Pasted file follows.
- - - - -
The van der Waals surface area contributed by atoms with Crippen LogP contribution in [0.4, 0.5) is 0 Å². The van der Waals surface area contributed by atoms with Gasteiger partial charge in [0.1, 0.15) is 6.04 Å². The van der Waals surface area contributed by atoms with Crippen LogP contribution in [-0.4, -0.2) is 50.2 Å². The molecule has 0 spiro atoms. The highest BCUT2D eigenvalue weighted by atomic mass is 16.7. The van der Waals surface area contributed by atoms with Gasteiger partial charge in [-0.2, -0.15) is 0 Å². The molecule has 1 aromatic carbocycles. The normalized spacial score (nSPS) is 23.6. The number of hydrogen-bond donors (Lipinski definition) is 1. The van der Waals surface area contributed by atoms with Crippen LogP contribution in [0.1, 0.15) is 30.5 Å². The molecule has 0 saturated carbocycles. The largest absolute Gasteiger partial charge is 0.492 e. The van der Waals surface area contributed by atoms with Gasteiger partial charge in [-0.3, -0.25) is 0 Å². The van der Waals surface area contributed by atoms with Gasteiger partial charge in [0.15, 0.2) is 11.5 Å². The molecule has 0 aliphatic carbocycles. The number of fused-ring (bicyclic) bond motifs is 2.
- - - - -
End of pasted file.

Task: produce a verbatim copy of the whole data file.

The van der Waals surface area contributed by atoms with Crippen LogP contribution in [0.4, 0.5) is 0 Å². The van der Waals surface area contributed by atoms with Gasteiger partial charge in [0.1, 0.15) is 6.04 Å². The van der Waals surface area contributed by atoms with Crippen LogP contribution in [-0.4, -0.2) is 50.2 Å². The molecule has 0 spiro atoms. The highest BCUT2D eigenvalue weighted by atomic mass is 16.7. The van der Waals surface area contributed by atoms with Gasteiger partial charge in [-0.2, -0.15) is 0 Å². The molecule has 1 aromatic carbocycles. The normalized spacial score (nSPS) is 23.6. The number of hydrogen-bond donors (Lipinski definition) is 1. The van der Waals surface area contributed by atoms with Crippen LogP contribution in [0.1, 0.15) is 30.5 Å². The molecule has 0 saturated carbocycles. The largest absolute Gasteiger partial charge is 0.492 e. The van der Waals surface area contributed by atoms with Gasteiger partial charge in [-0.3, -0.25) is 0 Å². The van der Waals surface area contributed by atoms with Gasteiger partial charge in [0.15, 0.2) is 11.5 Å². The molecule has 0 aliphatic carbocycles. The number of fused-ring (bicyclic) bond motifs is 2.